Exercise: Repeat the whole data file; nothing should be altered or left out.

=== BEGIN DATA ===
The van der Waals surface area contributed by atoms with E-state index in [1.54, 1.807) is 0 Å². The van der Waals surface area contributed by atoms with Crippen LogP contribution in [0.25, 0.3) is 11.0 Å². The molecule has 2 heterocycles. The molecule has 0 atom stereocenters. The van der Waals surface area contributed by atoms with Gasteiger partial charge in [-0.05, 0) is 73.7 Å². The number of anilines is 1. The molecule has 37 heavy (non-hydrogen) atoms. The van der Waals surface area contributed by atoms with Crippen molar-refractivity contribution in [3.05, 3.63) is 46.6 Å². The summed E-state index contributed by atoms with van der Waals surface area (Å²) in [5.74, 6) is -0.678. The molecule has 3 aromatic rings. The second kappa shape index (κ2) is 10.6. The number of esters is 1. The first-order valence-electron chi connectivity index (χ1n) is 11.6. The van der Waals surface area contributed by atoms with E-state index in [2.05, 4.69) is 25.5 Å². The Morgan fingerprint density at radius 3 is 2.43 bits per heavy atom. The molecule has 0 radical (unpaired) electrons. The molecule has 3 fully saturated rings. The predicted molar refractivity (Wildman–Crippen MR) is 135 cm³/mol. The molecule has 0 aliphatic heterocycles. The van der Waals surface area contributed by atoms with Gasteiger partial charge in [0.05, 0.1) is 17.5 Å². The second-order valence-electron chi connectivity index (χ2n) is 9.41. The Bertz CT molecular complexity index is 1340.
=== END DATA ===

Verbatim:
The van der Waals surface area contributed by atoms with E-state index in [1.54, 1.807) is 0 Å². The van der Waals surface area contributed by atoms with Crippen LogP contribution in [0.25, 0.3) is 11.0 Å². The molecule has 2 heterocycles. The molecule has 0 atom stereocenters. The van der Waals surface area contributed by atoms with Gasteiger partial charge in [-0.05, 0) is 73.7 Å². The number of anilines is 1. The molecule has 37 heavy (non-hydrogen) atoms. The van der Waals surface area contributed by atoms with Crippen molar-refractivity contribution in [3.05, 3.63) is 46.6 Å². The summed E-state index contributed by atoms with van der Waals surface area (Å²) in [5.74, 6) is -0.678. The molecule has 3 aromatic rings. The second kappa shape index (κ2) is 10.6. The number of esters is 1. The first-order valence-electron chi connectivity index (χ1n) is 11.6. The van der Waals surface area contributed by atoms with E-state index in [2.05, 4.69) is 25.5 Å². The Morgan fingerprint density at radius 3 is 2.43 bits per heavy atom. The molecule has 0 radical (unpaired) electrons. The molecule has 3 fully saturated rings. The predicted molar refractivity (Wildman–Crippen MR) is 135 cm³/mol. The molecule has 0 aliphatic heterocycles. The van der Waals surface area contributed by atoms with Gasteiger partial charge in [0.05, 0.1) is 17.5 Å². The second-order valence-electron chi connectivity index (χ2n) is 9.41. The Bertz CT molecular complexity index is 1340.